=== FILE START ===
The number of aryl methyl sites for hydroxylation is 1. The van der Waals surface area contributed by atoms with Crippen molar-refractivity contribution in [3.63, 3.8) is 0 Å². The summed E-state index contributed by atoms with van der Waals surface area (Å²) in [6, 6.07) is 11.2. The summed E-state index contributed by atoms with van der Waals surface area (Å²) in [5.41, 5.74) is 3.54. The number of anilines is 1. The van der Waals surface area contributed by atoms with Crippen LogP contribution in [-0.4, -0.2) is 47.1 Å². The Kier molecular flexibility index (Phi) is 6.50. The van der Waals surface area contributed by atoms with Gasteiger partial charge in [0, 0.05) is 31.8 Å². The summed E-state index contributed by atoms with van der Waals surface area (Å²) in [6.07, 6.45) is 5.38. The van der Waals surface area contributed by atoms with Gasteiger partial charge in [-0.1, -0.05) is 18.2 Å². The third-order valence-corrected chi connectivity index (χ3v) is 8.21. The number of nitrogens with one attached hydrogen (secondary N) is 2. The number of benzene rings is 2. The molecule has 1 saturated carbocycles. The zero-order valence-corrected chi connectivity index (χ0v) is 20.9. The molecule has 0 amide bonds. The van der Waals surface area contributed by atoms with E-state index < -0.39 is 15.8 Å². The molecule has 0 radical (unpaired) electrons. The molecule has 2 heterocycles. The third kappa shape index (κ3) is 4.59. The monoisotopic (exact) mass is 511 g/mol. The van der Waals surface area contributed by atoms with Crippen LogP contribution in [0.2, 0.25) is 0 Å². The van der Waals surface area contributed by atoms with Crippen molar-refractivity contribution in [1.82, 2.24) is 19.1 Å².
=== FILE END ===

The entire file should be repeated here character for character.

The number of aryl methyl sites for hydroxylation is 1. The van der Waals surface area contributed by atoms with Crippen molar-refractivity contribution in [3.63, 3.8) is 0 Å². The summed E-state index contributed by atoms with van der Waals surface area (Å²) in [6, 6.07) is 11.2. The summed E-state index contributed by atoms with van der Waals surface area (Å²) in [5.41, 5.74) is 3.54. The number of anilines is 1. The van der Waals surface area contributed by atoms with Crippen LogP contribution in [-0.4, -0.2) is 47.1 Å². The Kier molecular flexibility index (Phi) is 6.50. The van der Waals surface area contributed by atoms with Gasteiger partial charge in [0, 0.05) is 31.8 Å². The summed E-state index contributed by atoms with van der Waals surface area (Å²) in [6.07, 6.45) is 5.38. The van der Waals surface area contributed by atoms with Gasteiger partial charge in [-0.1, -0.05) is 18.2 Å². The third-order valence-corrected chi connectivity index (χ3v) is 8.21. The number of nitrogens with one attached hydrogen (secondary N) is 2. The number of benzene rings is 2. The molecule has 1 saturated carbocycles. The zero-order valence-corrected chi connectivity index (χ0v) is 20.9. The molecule has 0 amide bonds. The van der Waals surface area contributed by atoms with E-state index < -0.39 is 15.8 Å². The molecule has 0 radical (unpaired) electrons. The molecule has 2 heterocycles. The third kappa shape index (κ3) is 4.59. The monoisotopic (exact) mass is 511 g/mol. The van der Waals surface area contributed by atoms with Crippen LogP contribution in [0.2, 0.25) is 0 Å². The van der Waals surface area contributed by atoms with Crippen molar-refractivity contribution in [1.82, 2.24) is 19.1 Å².